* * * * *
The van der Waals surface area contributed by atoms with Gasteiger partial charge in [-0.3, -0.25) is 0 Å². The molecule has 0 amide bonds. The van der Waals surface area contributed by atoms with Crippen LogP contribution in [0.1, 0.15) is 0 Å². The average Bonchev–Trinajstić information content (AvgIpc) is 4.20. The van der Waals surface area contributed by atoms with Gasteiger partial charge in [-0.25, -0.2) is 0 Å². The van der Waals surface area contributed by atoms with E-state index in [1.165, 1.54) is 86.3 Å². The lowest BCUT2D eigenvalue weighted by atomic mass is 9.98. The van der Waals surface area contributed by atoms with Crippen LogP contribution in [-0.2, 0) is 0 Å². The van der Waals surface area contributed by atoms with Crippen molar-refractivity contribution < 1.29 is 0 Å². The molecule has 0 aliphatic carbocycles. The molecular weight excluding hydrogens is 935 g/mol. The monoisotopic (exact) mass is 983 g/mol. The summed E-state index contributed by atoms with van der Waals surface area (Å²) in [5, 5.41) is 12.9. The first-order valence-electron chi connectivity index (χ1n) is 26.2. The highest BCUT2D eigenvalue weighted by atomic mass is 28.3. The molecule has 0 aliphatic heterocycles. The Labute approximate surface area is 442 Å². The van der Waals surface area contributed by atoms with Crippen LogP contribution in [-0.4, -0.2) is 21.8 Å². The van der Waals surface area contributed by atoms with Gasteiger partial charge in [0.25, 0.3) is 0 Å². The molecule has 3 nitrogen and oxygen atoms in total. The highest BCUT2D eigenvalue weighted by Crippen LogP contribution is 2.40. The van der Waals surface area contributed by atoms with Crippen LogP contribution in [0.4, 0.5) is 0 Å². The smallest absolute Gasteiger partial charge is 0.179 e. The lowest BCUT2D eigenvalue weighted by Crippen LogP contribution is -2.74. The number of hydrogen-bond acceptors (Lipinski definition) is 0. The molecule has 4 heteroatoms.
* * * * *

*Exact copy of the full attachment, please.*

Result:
The van der Waals surface area contributed by atoms with Gasteiger partial charge in [-0.3, -0.25) is 0 Å². The molecule has 0 amide bonds. The van der Waals surface area contributed by atoms with Crippen LogP contribution in [0.1, 0.15) is 0 Å². The average Bonchev–Trinajstić information content (AvgIpc) is 4.20. The van der Waals surface area contributed by atoms with Gasteiger partial charge in [-0.25, -0.2) is 0 Å². The van der Waals surface area contributed by atoms with E-state index in [1.165, 1.54) is 86.3 Å². The lowest BCUT2D eigenvalue weighted by atomic mass is 9.98. The van der Waals surface area contributed by atoms with Crippen LogP contribution in [-0.2, 0) is 0 Å². The van der Waals surface area contributed by atoms with Crippen molar-refractivity contribution < 1.29 is 0 Å². The molecule has 0 aliphatic carbocycles. The molecular weight excluding hydrogens is 935 g/mol. The monoisotopic (exact) mass is 983 g/mol. The summed E-state index contributed by atoms with van der Waals surface area (Å²) in [5, 5.41) is 12.9. The first-order valence-electron chi connectivity index (χ1n) is 26.2. The highest BCUT2D eigenvalue weighted by atomic mass is 28.3. The molecule has 0 aliphatic heterocycles. The Labute approximate surface area is 442 Å². The van der Waals surface area contributed by atoms with Crippen LogP contribution in [-0.4, -0.2) is 21.8 Å². The van der Waals surface area contributed by atoms with Gasteiger partial charge in [0.25, 0.3) is 0 Å². The molecule has 3 nitrogen and oxygen atoms in total. The highest BCUT2D eigenvalue weighted by Crippen LogP contribution is 2.40. The van der Waals surface area contributed by atoms with Crippen LogP contribution in [0.4, 0.5) is 0 Å². The smallest absolute Gasteiger partial charge is 0.179 e. The lowest BCUT2D eigenvalue weighted by Crippen LogP contribution is -2.74. The number of hydrogen-bond acceptors (Lipinski definition) is 0. The molecule has 4 heteroatoms.